The F-110 was once again delayed due to the originally unplanned construction of a fifth F-100 ( Cristóbal Colón (2012)) and the extension of the Buques de Acción Marítima ( BAM ). Furthermore, Navantia 's F2M2 was refused by the Spanish Navy due, in particular, to the propulsion considered too noisy in relation to the future main mission: anti-submarine warfare.

Navantia F2M2
One of the many variations of the F2M2 project studied by Navantia with a view to responding to the F-110 program. The multi-hull formula was abandoned in favor of a single hull, a more traditional solution with a view to retaining quieter propulsion. This kind of architecture is still studied, for example, by Naval group (Ocean avenger).

Repositioned on a more traditional monocoque architecture, the future F-110 will no longer be just an enlarged and modernized version of the F-100 . They will benefit from feedback from the classes designed and built for the benefit of the Norwegian navies ( Fridtjof Nansen (5 then 4) and Australian ( Hobart (3). The most critical will probably be the feedback on the sinking of the Norwegian frigate Helge Ingstad (November 18, 2018). The ability of the frigate to continue sailing with one or two compartments flooded was clearly not possible.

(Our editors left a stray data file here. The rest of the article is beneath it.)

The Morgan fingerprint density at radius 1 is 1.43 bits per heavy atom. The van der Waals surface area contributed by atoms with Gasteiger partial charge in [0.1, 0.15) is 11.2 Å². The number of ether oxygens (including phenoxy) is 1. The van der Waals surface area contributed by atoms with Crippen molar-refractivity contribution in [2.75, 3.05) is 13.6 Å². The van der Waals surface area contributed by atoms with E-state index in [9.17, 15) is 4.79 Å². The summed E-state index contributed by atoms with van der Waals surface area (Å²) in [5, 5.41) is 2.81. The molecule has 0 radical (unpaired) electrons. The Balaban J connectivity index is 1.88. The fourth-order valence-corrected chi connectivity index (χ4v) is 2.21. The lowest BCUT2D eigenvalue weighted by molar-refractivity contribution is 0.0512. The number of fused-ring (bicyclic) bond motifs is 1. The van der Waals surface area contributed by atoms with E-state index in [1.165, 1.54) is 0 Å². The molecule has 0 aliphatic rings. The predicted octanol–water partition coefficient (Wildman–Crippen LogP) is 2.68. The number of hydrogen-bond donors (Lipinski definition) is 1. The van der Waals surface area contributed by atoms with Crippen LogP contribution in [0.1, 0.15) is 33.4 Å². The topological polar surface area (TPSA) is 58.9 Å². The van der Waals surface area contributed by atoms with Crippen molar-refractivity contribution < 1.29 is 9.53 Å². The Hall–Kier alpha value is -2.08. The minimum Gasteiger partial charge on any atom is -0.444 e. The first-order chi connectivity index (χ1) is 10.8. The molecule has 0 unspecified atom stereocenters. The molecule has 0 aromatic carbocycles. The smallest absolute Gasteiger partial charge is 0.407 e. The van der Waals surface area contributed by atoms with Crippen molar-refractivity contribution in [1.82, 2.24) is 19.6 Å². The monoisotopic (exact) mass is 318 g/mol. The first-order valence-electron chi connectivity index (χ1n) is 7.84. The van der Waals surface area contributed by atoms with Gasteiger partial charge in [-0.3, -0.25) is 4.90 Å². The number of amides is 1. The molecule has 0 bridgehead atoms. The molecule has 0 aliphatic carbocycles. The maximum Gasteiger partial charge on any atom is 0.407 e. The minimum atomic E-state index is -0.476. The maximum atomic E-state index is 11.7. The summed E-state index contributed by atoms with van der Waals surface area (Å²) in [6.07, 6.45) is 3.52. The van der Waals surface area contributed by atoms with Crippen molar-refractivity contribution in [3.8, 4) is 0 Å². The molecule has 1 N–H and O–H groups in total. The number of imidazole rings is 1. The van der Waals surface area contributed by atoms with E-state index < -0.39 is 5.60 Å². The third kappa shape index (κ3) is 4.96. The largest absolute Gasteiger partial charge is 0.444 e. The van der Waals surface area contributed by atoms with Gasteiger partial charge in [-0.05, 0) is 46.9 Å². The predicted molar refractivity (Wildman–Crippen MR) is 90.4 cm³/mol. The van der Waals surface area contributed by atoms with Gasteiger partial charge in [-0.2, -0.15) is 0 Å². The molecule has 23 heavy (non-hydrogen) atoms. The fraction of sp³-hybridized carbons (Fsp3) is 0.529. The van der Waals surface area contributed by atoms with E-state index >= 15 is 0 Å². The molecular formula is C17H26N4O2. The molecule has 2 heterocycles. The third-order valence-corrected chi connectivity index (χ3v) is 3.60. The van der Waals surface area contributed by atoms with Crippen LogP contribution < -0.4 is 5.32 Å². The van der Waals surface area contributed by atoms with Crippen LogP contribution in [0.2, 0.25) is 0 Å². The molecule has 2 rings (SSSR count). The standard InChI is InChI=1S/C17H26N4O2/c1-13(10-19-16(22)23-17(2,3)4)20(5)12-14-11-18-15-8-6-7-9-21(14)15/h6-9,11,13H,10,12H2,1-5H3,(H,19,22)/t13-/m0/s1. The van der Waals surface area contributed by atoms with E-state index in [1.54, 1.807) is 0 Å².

F-110 program benefited from initial funding of 2 million euros so that Navantia and Indra could carry out design studies for the integrated mast. Development continued with an additional contract in August 2015 for the preliminary study of the general design of the F-110 ( Etapa de Preparación de la Ejecución (EPE) which was completed in 2018. The program was approved by the Spanish government on December 14, 2018 for the sum of 4,317 million euros. The industrialization phase began with notification of the contract to the manufacturer on April 23, 2019.